Die Wichtigsten:» Alcazar
» Casa de Pilatos
» Kathedrale & Giralda
» Palacio de Lebrija
» Plaza de España
» Universität Sevilla
» Hospital Caridad
» San Luis
» Santa Ana
» Santa Catalina
» Santa Cruz
» Goldener Turm
Sonstiges:» Alameda Hercules
» Expo 92
» Mehr Sehenswürdigkeiten
SIGHTSEEINGThe city of Seville has one of the largest historic centers, or Old Towns, in all of Europe. The main sights and monuments can be found within the boundaries of the old city walls, much of which have been dismantled over the years.
The two principal monuments in Seville are the » Kathedrale and the » Alcazar, both of which should be on any visitor’s list. The sights in Seville also include palaces, kirchees, bridges, parks, plazas and many charming neighborhoods.
Seville offers the visitor several advantages when sightseeing: the old city center is compact, and almost all of the major monuments and sights can be accessed on foot. The city is also relatively flat, so exploring on foot is easier. In fact, walking through the city itself should be considered an important part of the sightseeing experience: seeing the typical shops, cafes and tapas bars which make up the everyday life of the sevillano is often just as interesting as visiting a monument. Plus there are countless beautiful buildings, streets and plazas which don’t make the official lists of sights.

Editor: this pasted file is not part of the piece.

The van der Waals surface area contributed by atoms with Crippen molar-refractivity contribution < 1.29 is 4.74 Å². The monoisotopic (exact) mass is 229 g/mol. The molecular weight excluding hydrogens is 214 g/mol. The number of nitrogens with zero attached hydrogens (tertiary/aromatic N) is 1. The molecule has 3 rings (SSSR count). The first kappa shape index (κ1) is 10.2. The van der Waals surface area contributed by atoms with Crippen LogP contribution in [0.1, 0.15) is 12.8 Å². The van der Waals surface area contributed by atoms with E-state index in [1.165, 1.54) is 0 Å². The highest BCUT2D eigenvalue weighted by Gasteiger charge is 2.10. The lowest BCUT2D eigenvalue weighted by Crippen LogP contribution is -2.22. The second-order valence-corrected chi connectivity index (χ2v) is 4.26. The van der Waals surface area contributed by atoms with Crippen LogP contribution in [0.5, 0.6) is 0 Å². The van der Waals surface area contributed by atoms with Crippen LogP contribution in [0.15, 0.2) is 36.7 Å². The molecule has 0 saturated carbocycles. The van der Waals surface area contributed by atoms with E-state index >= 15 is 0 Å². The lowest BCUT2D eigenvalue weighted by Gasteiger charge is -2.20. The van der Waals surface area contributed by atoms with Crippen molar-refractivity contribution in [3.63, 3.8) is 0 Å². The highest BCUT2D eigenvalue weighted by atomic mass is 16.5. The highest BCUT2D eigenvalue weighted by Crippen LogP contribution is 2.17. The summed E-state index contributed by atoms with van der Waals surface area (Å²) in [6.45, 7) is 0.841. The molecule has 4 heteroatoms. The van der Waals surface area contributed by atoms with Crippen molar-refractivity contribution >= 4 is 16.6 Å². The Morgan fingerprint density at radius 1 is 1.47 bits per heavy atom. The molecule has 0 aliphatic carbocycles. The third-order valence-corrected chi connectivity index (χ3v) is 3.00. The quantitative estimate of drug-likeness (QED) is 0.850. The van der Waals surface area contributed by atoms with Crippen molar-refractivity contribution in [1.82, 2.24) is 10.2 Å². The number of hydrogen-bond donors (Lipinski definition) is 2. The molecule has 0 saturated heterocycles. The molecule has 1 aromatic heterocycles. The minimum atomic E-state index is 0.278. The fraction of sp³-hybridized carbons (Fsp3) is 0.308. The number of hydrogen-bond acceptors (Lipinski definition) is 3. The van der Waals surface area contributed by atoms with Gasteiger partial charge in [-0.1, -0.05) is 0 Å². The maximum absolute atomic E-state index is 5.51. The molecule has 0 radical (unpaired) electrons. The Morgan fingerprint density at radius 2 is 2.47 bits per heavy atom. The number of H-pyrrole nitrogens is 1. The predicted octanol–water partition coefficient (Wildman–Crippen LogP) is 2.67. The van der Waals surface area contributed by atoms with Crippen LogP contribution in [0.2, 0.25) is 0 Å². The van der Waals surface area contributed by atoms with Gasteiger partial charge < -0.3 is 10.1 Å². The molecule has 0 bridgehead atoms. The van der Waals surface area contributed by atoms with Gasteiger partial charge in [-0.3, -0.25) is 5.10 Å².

MONUMENTSIn this section we cover the major monuments. To the left you can click on the name of any monument, or its location on the small map, to get more information including photos, a short description, opening and closing times, entrance fees and up to date information. For additional information we also recommend the below additional information. (change this sentence into: ... » Mehr Sehenswürdigkeiten ...)
HISTORYWith over 2000 years of truly unique history, Seville offers some of the most diverse monuments and historic sites in Spain, if not the world. The Roman Empire occupied the city of Seville and nearby Italica for several centuries, leaving its footprint, with ruins and remnants scattered throughout the city and towns close by. Within Seville the Palacio de Lebrija holds an impressive collection of mosaics from Italica, while the Alameda de Hercules features columns from a roman temple, the rest of which can be found in the Santa Cruz quarter. With the decline of the roman empire came the arrival of the Vandals and Visigoths in the 5th and 6th centuries, although both represented considerably brief periods in the history of the city. Seville stills preserves the history of Visigoth rule mainly through names. Several kirchees (San Isidoro) and streets (Recaredo) carry the names of important figures from the times, as well as subjects in a few paintings by Murillo.